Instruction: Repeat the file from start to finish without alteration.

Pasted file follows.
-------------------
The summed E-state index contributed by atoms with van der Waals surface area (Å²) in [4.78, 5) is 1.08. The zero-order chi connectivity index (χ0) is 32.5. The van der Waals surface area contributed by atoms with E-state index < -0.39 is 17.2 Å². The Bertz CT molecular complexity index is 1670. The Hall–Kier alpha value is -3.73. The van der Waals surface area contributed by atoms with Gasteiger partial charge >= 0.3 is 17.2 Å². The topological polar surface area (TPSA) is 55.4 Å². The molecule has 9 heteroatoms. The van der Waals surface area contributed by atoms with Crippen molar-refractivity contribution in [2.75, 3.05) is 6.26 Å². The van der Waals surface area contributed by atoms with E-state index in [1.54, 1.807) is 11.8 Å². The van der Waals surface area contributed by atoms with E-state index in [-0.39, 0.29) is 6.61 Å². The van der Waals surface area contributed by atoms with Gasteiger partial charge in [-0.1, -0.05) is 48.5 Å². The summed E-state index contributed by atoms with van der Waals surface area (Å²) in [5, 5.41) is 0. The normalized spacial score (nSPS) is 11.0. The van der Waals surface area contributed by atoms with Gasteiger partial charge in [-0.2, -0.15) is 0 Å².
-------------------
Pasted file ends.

The summed E-state index contributed by atoms with van der Waals surface area (Å²) in [4.78, 5) is 1.08. The zero-order chi connectivity index (χ0) is 32.5. The van der Waals surface area contributed by atoms with E-state index < -0.39 is 17.2 Å². The Bertz CT molecular complexity index is 1670. The Hall–Kier alpha value is -3.73. The van der Waals surface area contributed by atoms with Gasteiger partial charge >= 0.3 is 17.2 Å². The topological polar surface area (TPSA) is 55.4 Å². The molecule has 9 heteroatoms. The van der Waals surface area contributed by atoms with Crippen molar-refractivity contribution in [2.75, 3.05) is 6.26 Å². The van der Waals surface area contributed by atoms with E-state index in [1.54, 1.807) is 11.8 Å². The van der Waals surface area contributed by atoms with E-state index in [-0.39, 0.29) is 6.61 Å². The van der Waals surface area contributed by atoms with Gasteiger partial charge in [-0.1, -0.05) is 48.5 Å². The summed E-state index contributed by atoms with van der Waals surface area (Å²) in [5, 5.41) is 0. The normalized spacial score (nSPS) is 11.0. The van der Waals surface area contributed by atoms with Gasteiger partial charge in [-0.2, -0.15) is 0 Å².